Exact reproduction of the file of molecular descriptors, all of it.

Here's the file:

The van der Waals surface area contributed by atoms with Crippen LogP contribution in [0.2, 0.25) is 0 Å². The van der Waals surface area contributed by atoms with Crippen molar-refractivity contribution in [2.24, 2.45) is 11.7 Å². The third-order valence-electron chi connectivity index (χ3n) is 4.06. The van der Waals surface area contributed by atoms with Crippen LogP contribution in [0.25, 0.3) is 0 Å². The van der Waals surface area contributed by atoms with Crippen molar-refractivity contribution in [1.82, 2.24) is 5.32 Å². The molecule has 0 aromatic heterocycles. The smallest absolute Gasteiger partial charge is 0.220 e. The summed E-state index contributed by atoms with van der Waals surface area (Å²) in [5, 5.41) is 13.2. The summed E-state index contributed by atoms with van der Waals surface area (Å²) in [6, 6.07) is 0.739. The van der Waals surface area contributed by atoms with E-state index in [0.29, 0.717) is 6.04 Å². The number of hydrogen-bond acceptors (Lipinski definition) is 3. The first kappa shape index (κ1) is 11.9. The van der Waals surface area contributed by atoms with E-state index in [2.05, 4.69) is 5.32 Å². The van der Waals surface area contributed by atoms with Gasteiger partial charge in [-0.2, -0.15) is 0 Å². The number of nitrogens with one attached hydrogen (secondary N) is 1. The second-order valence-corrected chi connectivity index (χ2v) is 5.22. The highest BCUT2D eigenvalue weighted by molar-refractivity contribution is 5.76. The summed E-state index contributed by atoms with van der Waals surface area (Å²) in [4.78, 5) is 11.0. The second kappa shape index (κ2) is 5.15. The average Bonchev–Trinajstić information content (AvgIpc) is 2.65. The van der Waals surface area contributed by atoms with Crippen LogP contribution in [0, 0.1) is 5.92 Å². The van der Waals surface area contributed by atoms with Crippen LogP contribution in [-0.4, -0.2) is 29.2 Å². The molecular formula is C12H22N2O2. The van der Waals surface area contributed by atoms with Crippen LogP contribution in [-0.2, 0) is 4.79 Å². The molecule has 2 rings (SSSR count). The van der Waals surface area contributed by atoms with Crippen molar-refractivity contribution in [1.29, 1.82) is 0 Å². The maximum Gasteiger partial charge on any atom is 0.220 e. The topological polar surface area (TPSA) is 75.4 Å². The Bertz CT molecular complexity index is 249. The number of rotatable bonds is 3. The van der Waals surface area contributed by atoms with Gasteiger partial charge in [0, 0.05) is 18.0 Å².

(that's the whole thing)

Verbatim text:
The van der Waals surface area contributed by atoms with Crippen LogP contribution in [0.2, 0.25) is 0 Å². The van der Waals surface area contributed by atoms with Crippen molar-refractivity contribution in [2.24, 2.45) is 11.7 Å². The third-order valence-electron chi connectivity index (χ3n) is 4.06. The van der Waals surface area contributed by atoms with Crippen LogP contribution in [0.25, 0.3) is 0 Å². The van der Waals surface area contributed by atoms with Crippen molar-refractivity contribution in [1.82, 2.24) is 5.32 Å². The molecule has 0 aromatic heterocycles. The smallest absolute Gasteiger partial charge is 0.220 e. The summed E-state index contributed by atoms with van der Waals surface area (Å²) in [5, 5.41) is 13.2. The summed E-state index contributed by atoms with van der Waals surface area (Å²) in [6, 6.07) is 0.739. The van der Waals surface area contributed by atoms with E-state index in [0.29, 0.717) is 6.04 Å². The number of hydrogen-bond acceptors (Lipinski definition) is 3. The first kappa shape index (κ1) is 11.9. The van der Waals surface area contributed by atoms with E-state index in [2.05, 4.69) is 5.32 Å². The van der Waals surface area contributed by atoms with Gasteiger partial charge in [-0.2, -0.15) is 0 Å². The number of nitrogens with one attached hydrogen (secondary N) is 1. The second-order valence-corrected chi connectivity index (χ2v) is 5.22. The highest BCUT2D eigenvalue weighted by molar-refractivity contribution is 5.76. The summed E-state index contributed by atoms with van der Waals surface area (Å²) in [4.78, 5) is 11.0. The second kappa shape index (κ2) is 5.15. The average Bonchev–Trinajstić information content (AvgIpc) is 2.65. The van der Waals surface area contributed by atoms with Crippen LogP contribution in [0, 0.1) is 5.92 Å². The van der Waals surface area contributed by atoms with Crippen LogP contribution in [-0.4, -0.2) is 29.2 Å². The molecular formula is C12H22N2O2. The van der Waals surface area contributed by atoms with Crippen LogP contribution in [-0.2, 0) is 4.79 Å². The molecule has 2 rings (SSSR count). The van der Waals surface area contributed by atoms with Crippen molar-refractivity contribution in [1.29, 1.82) is 0 Å². The maximum Gasteiger partial charge on any atom is 0.220 e. The topological polar surface area (TPSA) is 75.4 Å². The Bertz CT molecular complexity index is 249. The number of rotatable bonds is 3. The van der Waals surface area contributed by atoms with Gasteiger partial charge in [0, 0.05) is 18.0 Å².